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James Taylor's Decision Management

James Taylor

Beyond Predictive BI

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s recent blog post Approaching Predictive BI made me want to reiterate some of my thinking around BI (on which I have a whole category) on my blog. I often talk about going "beyond BI" with decision management. I distinguish between BI and Decision Management because BI helps you understand your business while Decision Management helps you execute business. If BI is the bridge between your data and your strategies, DM is the bridge between your strategies and your operations. Other differences include:

  • BI provides insight on customers as groups, DM uses customer-level insight to identify the ideal action to take
  • BI tends to be a back-room, offline operation for knowledge workers while DM is embedded in operational systems and processes.
  • BI traditionally synthesizes past performance to aid in understanding while DM relies on predictive analytics to predict future behavior
I often write about this - check out Beyond BI to EDM (again) and If dashboards are the end game, kill me now... for example.

David makes a good point that our data is now ready for  us to move to a more predictive mindset. As he says you
can model some future events, using historical data as the foundation
Predictive BI is all about determining what will happen versus what happened.

My favorite phrase in this context is that

Predictive analytics turn uncertainty about the future into usable probability

And this leads back to my point about Decision Management. If a predictive analytic model turns uncertainty about how a particular customer (or supplier or partner) will behave in the future into a usable probability then you can act based in part on that probability. In other words you can specify some rules that use the probability in deciding what action to take next. This kind of "intelligent" decision-making by systems is, I believe, the future.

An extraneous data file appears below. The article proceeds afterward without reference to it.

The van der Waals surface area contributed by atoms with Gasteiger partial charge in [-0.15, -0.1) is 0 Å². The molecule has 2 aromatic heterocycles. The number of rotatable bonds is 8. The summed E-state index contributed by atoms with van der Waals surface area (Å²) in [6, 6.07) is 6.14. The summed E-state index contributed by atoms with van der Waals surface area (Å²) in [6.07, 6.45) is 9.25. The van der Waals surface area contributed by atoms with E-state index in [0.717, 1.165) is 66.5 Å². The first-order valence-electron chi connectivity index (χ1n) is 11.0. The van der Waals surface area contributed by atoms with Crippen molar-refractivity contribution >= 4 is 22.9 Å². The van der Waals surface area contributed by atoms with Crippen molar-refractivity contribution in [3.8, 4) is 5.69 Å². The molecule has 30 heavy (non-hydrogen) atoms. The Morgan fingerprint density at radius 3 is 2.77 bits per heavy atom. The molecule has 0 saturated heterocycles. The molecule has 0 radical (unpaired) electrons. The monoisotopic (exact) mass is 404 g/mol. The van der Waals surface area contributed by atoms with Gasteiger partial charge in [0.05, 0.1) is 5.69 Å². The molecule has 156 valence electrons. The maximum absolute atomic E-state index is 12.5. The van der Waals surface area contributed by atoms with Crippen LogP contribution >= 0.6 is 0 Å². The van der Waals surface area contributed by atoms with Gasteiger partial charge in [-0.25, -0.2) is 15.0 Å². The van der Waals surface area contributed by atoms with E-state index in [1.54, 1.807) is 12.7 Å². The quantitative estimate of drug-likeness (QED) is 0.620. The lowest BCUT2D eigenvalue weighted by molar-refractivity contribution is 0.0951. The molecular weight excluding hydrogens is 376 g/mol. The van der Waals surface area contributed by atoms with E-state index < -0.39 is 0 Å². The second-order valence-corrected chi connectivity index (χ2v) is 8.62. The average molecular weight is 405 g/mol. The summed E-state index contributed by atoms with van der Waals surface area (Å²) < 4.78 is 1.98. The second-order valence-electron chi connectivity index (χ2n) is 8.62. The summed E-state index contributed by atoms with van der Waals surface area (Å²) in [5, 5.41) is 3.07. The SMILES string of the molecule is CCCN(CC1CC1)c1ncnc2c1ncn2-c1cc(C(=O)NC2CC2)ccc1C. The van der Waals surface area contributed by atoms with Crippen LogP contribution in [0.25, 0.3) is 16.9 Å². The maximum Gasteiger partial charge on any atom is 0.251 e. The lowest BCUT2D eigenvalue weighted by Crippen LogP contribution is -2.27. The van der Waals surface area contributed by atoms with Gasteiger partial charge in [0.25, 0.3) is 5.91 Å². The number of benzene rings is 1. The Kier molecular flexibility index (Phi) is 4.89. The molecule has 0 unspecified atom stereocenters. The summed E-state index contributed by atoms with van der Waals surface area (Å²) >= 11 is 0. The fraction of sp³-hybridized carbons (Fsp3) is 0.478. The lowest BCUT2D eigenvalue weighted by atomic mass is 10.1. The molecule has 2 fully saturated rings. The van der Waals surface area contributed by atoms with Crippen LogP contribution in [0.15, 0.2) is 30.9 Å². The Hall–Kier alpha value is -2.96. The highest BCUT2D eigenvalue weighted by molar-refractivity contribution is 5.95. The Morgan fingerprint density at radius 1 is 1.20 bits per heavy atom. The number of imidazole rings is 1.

I think that many folks over-estimate the value of making more information available - even if that information is predictive. No matter how easy you make it to consume the information you still assume that the person is able to put it in context and use it. I call this the "so what" problem:

  • My call center reps know how profitable each customer is when they call.
    So what? Does this change the cross-sell offer, the rules about letting them off charges or what?
  • My doctor has an electronic medical record of my entire history
    So what? Is she going to make a different treatment decision because of it? Will she have the time to read it all or be able to spot the crucial piece?
  • My insurance agent knows what natural disasters my house it at risk of
    So what? Is he going to know how to change my risk-based premium as a result?
Making information more readily available can be important but making better decisions based on it is what pays the bills. So go beyond predictive BI and start thinking about the decisions based on predictive BI.

James Taylor blogs about decision-management technologies such as predictive analytics and business rules, discussing how they deliver agility, improve business processes and bring intelligent automation to SOA.

James Taylor

James Taylor blogs on decision management for ebizQ, and is an independent consultant on decision management, predictive analytics, business rules, and related topics.

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